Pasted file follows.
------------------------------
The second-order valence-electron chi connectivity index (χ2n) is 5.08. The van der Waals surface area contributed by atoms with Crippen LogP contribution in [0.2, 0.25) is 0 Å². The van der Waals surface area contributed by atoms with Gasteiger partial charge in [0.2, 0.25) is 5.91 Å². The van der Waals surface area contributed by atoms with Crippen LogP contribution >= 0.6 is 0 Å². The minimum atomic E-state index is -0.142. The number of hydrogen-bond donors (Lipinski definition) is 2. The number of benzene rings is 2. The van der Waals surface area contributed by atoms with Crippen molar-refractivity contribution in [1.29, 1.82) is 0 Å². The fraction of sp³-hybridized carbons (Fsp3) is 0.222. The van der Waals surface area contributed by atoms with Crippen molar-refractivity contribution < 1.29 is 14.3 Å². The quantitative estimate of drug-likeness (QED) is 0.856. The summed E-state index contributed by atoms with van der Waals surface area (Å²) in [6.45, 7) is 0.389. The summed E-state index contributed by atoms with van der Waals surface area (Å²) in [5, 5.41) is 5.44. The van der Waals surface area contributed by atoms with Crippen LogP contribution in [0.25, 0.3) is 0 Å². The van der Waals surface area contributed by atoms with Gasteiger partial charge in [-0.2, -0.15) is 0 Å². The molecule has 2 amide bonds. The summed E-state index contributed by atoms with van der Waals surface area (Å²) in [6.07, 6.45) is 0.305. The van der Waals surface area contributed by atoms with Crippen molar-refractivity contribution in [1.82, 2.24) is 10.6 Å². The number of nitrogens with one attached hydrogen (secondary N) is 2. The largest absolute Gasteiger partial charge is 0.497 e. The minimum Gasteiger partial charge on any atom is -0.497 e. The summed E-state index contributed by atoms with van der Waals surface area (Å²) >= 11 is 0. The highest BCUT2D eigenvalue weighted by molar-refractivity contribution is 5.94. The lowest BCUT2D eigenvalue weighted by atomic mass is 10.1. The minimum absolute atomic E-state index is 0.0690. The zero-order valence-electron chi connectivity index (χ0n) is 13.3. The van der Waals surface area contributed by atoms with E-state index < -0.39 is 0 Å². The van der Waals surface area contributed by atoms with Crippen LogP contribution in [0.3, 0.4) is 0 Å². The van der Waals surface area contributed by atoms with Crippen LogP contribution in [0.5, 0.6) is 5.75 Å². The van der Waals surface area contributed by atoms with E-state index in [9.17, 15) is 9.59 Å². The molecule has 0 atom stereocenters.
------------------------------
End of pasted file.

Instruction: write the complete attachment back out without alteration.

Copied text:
The second-order valence-electron chi connectivity index (χ2n) is 5.08. The van der Waals surface area contributed by atoms with Crippen LogP contribution in [0.2, 0.25) is 0 Å². The van der Waals surface area contributed by atoms with Gasteiger partial charge in [0.2, 0.25) is 5.91 Å². The van der Waals surface area contributed by atoms with Crippen LogP contribution >= 0.6 is 0 Å². The minimum atomic E-state index is -0.142. The number of hydrogen-bond donors (Lipinski definition) is 2. The number of benzene rings is 2. The van der Waals surface area contributed by atoms with Crippen molar-refractivity contribution in [1.29, 1.82) is 0 Å². The fraction of sp³-hybridized carbons (Fsp3) is 0.222. The van der Waals surface area contributed by atoms with Crippen molar-refractivity contribution < 1.29 is 14.3 Å². The quantitative estimate of drug-likeness (QED) is 0.856. The summed E-state index contributed by atoms with van der Waals surface area (Å²) in [6.45, 7) is 0.389. The summed E-state index contributed by atoms with van der Waals surface area (Å²) in [5, 5.41) is 5.44. The van der Waals surface area contributed by atoms with Crippen LogP contribution in [0.25, 0.3) is 0 Å². The van der Waals surface area contributed by atoms with Gasteiger partial charge in [-0.2, -0.15) is 0 Å². The molecule has 2 amide bonds. The summed E-state index contributed by atoms with van der Waals surface area (Å²) in [6.07, 6.45) is 0.305. The van der Waals surface area contributed by atoms with Crippen molar-refractivity contribution in [1.82, 2.24) is 10.6 Å². The number of nitrogens with one attached hydrogen (secondary N) is 2. The largest absolute Gasteiger partial charge is 0.497 e. The minimum Gasteiger partial charge on any atom is -0.497 e. The summed E-state index contributed by atoms with van der Waals surface area (Å²) >= 11 is 0. The highest BCUT2D eigenvalue weighted by molar-refractivity contribution is 5.94. The lowest BCUT2D eigenvalue weighted by atomic mass is 10.1. The minimum absolute atomic E-state index is 0.0690. The zero-order valence-electron chi connectivity index (χ0n) is 13.3. The van der Waals surface area contributed by atoms with E-state index < -0.39 is 0 Å². The van der Waals surface area contributed by atoms with Crippen LogP contribution in [0.3, 0.4) is 0 Å². The van der Waals surface area contributed by atoms with Crippen LogP contribution in [0.5, 0.6) is 5.75 Å². The van der Waals surface area contributed by atoms with E-state index in [9.17, 15) is 9.59 Å². The molecule has 0 atom stereocenters.